What is Affordable Housing?
Across the world, access to safe and affordable housing is considered a human right. Currently, access to affordable housing is reaching crisis levels in the Truckee-Tahoe region. But what exactly is affordable housing? Whether or not housing is affordable to a family or individual is based on more than just the cost of a house or apartment. Affordability also includes the accessibility of housing and the cost of housing relative to income. Additionally, as housing prices rise and accessibility falls, people overpay for housing, commute long distances to their jobs, and overcrowd existing housing units.
The US Department of Housing and Urban Development defines those who pay more than 30% of their income towards housing as “cost burdened” and those who pay more than 50% as “severely cost burdened”. Locally, 67% of residents are considered housing cost burdened and 26% are severely cost burdened. Nearly 60% of local workers commute in from outside the area while more than 45% of residents commute out to work. In the Truckee-North Lake Tahoe area, the percentage of households experiencing overcrowding is more than double that of comparable counties. Housing cost burden also disproportionately affects people of color, extremely low and very low income households.
For some individuals and families experiencing housing cost burdens, there are local, state and federal programs to help, like public housing, privately owned subsidized rentals, rent vouchers, down payment assistance programs, first time home buyer programs and more.
Eligibility for housing assistance programs is determined by household income compared to household size and the Area Median Income (AMI). AMI is the household income for the median household in the region. For a household of 4, Placer County’s AMI is $83,600 and Nevada County’s is $85,100. Most state and federal housing assistance is limited to those whose incomes fall into low (51-80% AMI), very-low (31-50% AMI) and extremely low (0-30% AMI) income brackets, and are limited programs that support those who are moderate income (81-120% AMI). Statewide, there is not a single county that has enough affordable housing units to meet the need!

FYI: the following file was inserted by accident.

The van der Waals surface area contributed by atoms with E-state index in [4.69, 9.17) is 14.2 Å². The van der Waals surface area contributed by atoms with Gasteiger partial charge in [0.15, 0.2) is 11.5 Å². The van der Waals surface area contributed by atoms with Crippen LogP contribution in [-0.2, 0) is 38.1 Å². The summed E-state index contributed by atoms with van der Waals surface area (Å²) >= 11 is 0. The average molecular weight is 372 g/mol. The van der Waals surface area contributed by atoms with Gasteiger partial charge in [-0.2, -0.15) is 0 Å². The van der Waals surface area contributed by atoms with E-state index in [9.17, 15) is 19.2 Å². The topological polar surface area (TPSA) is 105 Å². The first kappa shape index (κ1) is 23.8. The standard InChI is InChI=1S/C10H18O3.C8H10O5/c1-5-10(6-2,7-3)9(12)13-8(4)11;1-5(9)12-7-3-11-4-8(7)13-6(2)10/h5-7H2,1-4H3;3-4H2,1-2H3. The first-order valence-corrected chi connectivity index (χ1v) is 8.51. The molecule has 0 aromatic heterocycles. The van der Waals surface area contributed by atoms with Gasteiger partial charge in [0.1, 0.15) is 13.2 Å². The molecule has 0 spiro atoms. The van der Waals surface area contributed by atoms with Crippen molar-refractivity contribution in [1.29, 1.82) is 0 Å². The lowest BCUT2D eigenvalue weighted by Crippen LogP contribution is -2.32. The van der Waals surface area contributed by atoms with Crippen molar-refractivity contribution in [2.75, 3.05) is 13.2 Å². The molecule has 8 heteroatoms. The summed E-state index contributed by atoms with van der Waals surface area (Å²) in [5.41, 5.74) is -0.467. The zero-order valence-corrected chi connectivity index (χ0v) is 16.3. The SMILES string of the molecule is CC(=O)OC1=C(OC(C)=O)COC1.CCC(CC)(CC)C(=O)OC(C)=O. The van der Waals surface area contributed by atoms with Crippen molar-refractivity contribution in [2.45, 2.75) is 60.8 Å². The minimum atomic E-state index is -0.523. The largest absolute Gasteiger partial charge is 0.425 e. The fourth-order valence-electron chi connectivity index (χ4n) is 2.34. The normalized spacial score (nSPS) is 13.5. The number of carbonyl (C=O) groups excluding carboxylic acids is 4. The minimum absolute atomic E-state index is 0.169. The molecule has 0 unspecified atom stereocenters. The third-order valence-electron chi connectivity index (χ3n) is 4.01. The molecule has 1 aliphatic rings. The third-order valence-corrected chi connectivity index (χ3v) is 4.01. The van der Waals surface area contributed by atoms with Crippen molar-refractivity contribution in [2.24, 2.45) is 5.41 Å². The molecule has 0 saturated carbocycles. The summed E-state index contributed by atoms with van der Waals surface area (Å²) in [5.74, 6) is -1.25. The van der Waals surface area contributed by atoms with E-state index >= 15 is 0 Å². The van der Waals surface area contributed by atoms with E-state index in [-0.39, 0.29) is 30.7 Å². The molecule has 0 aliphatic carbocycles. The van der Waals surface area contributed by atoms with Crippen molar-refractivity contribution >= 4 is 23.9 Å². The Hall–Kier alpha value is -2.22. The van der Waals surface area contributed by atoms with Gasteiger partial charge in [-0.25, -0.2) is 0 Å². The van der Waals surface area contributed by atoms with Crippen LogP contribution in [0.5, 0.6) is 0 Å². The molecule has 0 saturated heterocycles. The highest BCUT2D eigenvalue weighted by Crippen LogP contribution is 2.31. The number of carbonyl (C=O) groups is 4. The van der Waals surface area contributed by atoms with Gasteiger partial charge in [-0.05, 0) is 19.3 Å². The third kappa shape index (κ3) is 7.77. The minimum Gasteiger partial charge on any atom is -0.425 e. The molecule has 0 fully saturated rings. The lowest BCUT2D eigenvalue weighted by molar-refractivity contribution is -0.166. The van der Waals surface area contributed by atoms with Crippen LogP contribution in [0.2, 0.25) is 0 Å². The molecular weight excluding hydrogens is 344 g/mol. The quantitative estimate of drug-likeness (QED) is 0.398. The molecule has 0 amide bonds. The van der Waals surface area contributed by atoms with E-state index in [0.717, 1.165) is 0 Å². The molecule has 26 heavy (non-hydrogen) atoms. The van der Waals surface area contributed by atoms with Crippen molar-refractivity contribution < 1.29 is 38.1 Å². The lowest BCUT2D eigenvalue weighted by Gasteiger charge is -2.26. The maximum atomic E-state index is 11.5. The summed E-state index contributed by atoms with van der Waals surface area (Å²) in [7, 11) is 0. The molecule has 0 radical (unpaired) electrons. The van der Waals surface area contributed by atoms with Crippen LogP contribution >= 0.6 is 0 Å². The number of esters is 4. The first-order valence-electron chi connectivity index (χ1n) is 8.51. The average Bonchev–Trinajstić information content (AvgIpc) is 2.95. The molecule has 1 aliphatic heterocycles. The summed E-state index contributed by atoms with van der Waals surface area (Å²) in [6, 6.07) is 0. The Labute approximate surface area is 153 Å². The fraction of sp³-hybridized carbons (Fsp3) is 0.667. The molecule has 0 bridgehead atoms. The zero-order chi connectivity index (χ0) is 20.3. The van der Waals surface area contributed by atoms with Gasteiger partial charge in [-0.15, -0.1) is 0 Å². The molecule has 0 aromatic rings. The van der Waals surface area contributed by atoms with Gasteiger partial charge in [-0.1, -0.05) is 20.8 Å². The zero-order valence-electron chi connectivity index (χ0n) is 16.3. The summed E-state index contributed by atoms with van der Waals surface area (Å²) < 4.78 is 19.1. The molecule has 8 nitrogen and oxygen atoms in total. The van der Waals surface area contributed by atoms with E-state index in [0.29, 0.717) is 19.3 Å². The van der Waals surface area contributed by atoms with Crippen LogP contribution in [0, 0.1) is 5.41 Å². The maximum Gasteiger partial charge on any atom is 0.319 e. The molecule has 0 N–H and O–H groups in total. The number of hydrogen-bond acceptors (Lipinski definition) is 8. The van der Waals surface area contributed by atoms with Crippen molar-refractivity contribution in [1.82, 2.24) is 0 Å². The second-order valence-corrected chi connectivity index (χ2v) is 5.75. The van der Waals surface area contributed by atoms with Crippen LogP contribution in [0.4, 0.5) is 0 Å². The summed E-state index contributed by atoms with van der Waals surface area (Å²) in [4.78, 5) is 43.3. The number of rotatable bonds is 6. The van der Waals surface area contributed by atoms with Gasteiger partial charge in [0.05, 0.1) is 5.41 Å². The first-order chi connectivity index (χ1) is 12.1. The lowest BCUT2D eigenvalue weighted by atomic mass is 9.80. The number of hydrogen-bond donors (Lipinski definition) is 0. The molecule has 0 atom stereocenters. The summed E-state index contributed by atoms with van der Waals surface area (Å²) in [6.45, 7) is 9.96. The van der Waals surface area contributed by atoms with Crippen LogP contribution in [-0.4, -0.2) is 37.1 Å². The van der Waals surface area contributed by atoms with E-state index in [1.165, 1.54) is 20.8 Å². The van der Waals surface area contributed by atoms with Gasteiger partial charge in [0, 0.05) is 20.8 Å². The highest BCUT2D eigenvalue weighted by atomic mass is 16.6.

A person working full time at California’s minimum wage of $10 per hour can afford $520 per month in housing costs. In Truckee-North Lake Tahoe, studios rent for $900 – $1,200 per month, which would be 52% of a minimum wage worker’s monthly income. There are very few below market rentals available in the area compared to the housing need. In this area, all of the subsidized rental complexes reported zero vacancies with 6 month to 2 year waiting times.
Even housing that is currently affordable is not guaranteed to stay that way. Deed-restricted affordable housing is units that have a use-restriction that limits the rent or purchase price and requires occupancy by low income housing for a set period of time. Outside of deed restrictions, affordably priced housing can rise with the market, pricing out residents. Currently, only 11.2% of the 4.2 million multifamily units in California are currently deed-restricted as affordable housing, and some of these units are at risk of conversion to market rate. Nearly 7% of the existing deed restricted affordable housing is at risk of conversion by 2021.
In Truckee-North Lake Tahoe, there are even housing cost issues for households that earn above moderate AMI. The median single family home price is around $540,000, nearly double what a family of four earning a median income could afford. To purchase a median home and not be cost burdened, household income must be at 193% AMI for Nevada County and 187% for Placer County. Households that fall in the 121% – 192% AMI bracket are not eligible for any state or federal housing assistance, but local groups like the Mountain Housing Council are working with nonprofits, jurisdictions, agencies, and businesses to address this “missing middle”. In Truckee and Eastern Placer County, The Martis Fund has invested $1.2 million into a down payment assistance program for local families who work in the Tahoe Truckee Unified School District boundaries and earn up to 180% AMI, which to date has housed 33 families.
Mountain Housing Council
Truckee North Tahoe Regional Workforce Housing Needs Assessment
US Department of Housing and Urban Development, Affordable Housing
Habitat for Humanity California
California’s Housing Future: Challenges and Opportunities
Martis Fund Homebuyer Assistance Program